Then, again without budgeting (and this time with barely even planning) I moved to Washington, DC. When I moved, my rent quadrupled. My salary didn’t even double…
I could go on and on explaining (and trying to justify) where the current debt came from, but this post is long enough. To summarize, I now have a five-digit number of credit card debt, and it is primarily the result of buying pretty clothes, eating out too often, staying at happy hour too long, and traveling too far and too much.
I could wallow in anger at my past financial decisions, but that is not the point of this blog. Now that you know what the situation is (and I’ve come to terms with the lack of sustainability of my financial habits), I’m ready to make some true changes.
The rest of this blog will chronicle my journey and share what I learn along the way. Thanks for coming along for the ride!
"Keep you eyes up, feet grounded and heart open." -Salt&Steel
As part of The Year of Savvy, I’m reading books and articles all year long related to the topics of making financially savvy decisions, simplifying life, and acquiring less.
I just finished reading this little book entitled, “ENOUGH: Discovering Joy Through Simplicity and Generosity" by Adam Hamilton. This book, written from a Christian perspective, provided both practical steps you can take to manage your money well, as well as reasons and advice for increasing personal contentment by simplifying and becoming more generous.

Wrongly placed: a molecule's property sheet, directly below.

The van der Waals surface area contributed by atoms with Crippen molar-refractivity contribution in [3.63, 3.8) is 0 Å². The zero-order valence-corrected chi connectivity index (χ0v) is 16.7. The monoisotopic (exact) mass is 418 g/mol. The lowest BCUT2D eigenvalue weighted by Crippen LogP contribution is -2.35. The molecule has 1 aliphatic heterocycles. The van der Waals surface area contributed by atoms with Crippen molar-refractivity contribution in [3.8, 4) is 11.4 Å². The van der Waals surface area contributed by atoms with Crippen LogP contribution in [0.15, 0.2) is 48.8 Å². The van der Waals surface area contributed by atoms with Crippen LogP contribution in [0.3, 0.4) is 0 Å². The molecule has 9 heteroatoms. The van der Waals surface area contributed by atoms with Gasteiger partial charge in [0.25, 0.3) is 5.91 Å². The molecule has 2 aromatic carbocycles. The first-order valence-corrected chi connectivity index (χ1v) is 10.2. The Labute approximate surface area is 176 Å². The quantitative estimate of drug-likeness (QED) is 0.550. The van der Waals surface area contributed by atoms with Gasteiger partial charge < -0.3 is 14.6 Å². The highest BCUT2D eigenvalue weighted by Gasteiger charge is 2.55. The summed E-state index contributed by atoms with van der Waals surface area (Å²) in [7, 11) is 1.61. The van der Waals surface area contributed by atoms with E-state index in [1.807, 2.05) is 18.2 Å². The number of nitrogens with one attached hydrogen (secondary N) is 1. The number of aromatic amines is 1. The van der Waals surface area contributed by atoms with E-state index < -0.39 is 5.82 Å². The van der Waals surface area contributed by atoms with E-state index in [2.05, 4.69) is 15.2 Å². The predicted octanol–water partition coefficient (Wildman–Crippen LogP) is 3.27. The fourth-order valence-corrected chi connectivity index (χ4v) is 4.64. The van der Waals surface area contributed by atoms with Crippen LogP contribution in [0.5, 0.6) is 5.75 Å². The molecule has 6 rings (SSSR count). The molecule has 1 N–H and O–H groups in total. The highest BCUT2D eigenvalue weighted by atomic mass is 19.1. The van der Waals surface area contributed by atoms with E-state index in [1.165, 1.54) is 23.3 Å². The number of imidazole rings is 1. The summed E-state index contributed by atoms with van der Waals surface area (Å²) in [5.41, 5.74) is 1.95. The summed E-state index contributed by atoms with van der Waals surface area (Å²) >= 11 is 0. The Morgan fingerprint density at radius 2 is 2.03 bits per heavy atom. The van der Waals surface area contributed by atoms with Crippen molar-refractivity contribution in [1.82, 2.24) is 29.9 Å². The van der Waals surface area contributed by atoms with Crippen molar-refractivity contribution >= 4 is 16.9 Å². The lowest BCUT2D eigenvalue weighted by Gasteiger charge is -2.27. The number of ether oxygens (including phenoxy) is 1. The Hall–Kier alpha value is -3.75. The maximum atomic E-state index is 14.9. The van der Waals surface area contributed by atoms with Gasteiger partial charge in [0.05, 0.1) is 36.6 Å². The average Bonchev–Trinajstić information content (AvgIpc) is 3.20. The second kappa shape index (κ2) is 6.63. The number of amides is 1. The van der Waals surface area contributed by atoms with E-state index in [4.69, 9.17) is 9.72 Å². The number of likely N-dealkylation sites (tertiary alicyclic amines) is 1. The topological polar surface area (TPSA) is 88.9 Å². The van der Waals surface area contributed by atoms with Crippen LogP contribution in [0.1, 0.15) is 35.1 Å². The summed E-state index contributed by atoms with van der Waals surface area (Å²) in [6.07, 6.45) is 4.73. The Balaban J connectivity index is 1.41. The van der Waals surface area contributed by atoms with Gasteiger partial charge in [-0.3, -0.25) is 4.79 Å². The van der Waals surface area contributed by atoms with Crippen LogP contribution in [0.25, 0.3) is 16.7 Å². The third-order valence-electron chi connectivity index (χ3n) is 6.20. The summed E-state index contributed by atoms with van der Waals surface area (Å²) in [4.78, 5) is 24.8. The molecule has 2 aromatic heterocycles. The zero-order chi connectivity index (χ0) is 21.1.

The book itself standing only six or seven inches tall and hardly more than 100 pages takes full advantage of each page, filling itself with illustrative stories, useful lists, relevant scripture, and practical advice. For example, here’s a snippet from Chapter 3: Cultivating Contentment:
Five Steps for Simplifying Your Life:
"Simplicity says less is more. Simplicity says we do not need as much clutter in our lives. In fact, the more we pursue “more,” the more stressed out we become…
The truth is that more stuff makes us less happy. There comes a point when we have enough stuff, and everything above and beyond that level only creates stress…
Many people are, in fact, embracing the idea of voluntary simplicity, choosing to take a step down in their lifestyle rather than constantly push upward.
There are countless ways to do this. I’d like to offer five ideas that I have tried personally and found to be effective:
1- Set a goal of reducing your consumption, and choose to live below your means.
2- Before making a purchase, ask yourself, “Do I really need this?” and “Why do I want this?”
3- Use something up before buying something new.
4- Play low-cost entertainment that enriches.
5- Ask yourself, “Are there major changes that would allow me to simplify my life.”
These five steps may seem obvious, but they are not always easy (for me) to follow. However, as this year is about making changes in these areas of my life, I’m looking forward to practicing these over the upcoming months, hopefully establishing new habits that will last much longer than The Year of Savvy.